OKP: With all the critical acclaim that followed the Owusu & Hannibal debut, why the solo release and not a follow-up to the duo?

Lenny Kravitz, Grace Jones, Lauryn Hill, Lion Babe, Thundercat, SZA & More Rock The Afropunk Festival 2015 in Brooklyn, NY.

PO: As far as another Owusu & Hannibal, I don't know. These days they [Quadron] seem to be doing pretty well on their own. We'll see. I also have stuff that I want to do by myself, but we'll see.

OKP: You produced and performed virtually everything on this record. How did the division of labor break down on Living With… with shared responsibility? Do you prefer working alone to collaboration?

PO: I tend to be a loner in the way I work. I sit by myself most of the time and an idea starts - I like having the opportunity to take that idea as far as I can without being interrupted. Even with the Owusu & Hannibal record. We never worked in the same room at the same time. Robin lived just across the street from me so it was a case of me going across the street with a USB drive full of stuff that I'd done during that day. Usually I just prefer to be allowed to sit and see how far I can take something before I introduce another person or play it for somebody else.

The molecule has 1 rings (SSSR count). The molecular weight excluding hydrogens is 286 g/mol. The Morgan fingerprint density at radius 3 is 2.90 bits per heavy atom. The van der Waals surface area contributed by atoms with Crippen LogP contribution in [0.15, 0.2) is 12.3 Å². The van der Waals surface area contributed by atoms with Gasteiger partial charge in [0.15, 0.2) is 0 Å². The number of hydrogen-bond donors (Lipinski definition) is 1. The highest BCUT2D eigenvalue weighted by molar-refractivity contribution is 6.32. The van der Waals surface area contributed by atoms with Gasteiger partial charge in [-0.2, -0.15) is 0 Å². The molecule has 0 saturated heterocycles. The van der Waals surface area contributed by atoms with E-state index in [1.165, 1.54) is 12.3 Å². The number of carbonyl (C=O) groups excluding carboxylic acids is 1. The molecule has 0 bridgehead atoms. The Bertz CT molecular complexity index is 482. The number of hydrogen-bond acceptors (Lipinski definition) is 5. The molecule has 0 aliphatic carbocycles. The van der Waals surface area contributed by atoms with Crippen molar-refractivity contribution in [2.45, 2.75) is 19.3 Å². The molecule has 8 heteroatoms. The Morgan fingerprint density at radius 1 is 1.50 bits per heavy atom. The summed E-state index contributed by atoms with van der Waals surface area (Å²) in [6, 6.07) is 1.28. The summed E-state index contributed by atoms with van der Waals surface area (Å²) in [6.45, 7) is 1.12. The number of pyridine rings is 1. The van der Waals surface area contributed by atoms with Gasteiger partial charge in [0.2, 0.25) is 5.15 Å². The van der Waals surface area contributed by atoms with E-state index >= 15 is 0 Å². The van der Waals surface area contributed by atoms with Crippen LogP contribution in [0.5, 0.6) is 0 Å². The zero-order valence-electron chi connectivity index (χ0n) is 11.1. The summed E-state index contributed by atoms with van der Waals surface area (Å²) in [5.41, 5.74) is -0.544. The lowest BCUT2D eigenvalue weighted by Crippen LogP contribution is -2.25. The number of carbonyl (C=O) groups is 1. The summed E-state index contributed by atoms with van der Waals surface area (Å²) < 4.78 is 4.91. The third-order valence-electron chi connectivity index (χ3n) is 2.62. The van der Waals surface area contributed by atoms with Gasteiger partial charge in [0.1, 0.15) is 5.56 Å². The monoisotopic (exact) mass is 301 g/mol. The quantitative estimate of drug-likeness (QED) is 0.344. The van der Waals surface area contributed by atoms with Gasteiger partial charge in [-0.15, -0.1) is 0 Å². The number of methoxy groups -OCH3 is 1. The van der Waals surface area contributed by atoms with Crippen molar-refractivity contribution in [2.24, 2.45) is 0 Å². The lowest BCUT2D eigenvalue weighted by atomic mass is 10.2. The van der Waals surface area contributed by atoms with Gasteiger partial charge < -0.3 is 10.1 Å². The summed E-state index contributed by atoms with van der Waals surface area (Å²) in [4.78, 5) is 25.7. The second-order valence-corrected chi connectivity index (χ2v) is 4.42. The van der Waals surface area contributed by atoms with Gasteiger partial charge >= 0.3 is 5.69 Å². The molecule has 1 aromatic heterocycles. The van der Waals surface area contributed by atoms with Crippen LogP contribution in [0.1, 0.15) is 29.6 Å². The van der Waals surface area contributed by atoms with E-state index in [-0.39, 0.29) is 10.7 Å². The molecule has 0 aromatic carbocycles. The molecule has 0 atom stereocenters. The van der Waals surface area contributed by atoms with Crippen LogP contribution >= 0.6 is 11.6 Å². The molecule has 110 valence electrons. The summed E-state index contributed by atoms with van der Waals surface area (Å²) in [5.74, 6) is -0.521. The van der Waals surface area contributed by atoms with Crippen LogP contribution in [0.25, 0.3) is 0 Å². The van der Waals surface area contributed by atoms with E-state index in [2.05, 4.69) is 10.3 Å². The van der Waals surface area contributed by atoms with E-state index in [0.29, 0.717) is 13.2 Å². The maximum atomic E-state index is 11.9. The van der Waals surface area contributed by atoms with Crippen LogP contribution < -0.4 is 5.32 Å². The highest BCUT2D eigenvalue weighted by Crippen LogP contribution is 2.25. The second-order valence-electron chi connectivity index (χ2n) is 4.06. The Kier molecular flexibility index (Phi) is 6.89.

OKP: How do you feel about the public response to your music? Is it better in Europe than in the states?

PO: Most of the music that I've done has been put out on American labels so I would say that the response has been better from the States than it has here. Denmark doesn't really have a soul scene. It's getting there, but it's still difficult to get music out if you do soul here. It's very much electronic music or rock music. All of the people I know that do soul stuff, they send it out of the country to get it out there. I'm surprised when I go to the states and I meet people who tell me things like "I really liked that record you did" - it's not the response I get here.

OKP: When you began working on this album, what were your goals? Do you feel you were able to accomplish them?

PO: Whenever I do music, my goal is to make music I like. I'm very selfish in that way. I always try to make the most beautiful sound that I can imagine. During the process of recording it never turns out to be the most beautiful song, but that's always the aim - that's always the goal: to achieve perfection. The first time when I sit down with the melody--I tend to record things first on my phone--when I record the first few lines of a song, I think to myself "Just wait until they hear this song. This is going to knock them over."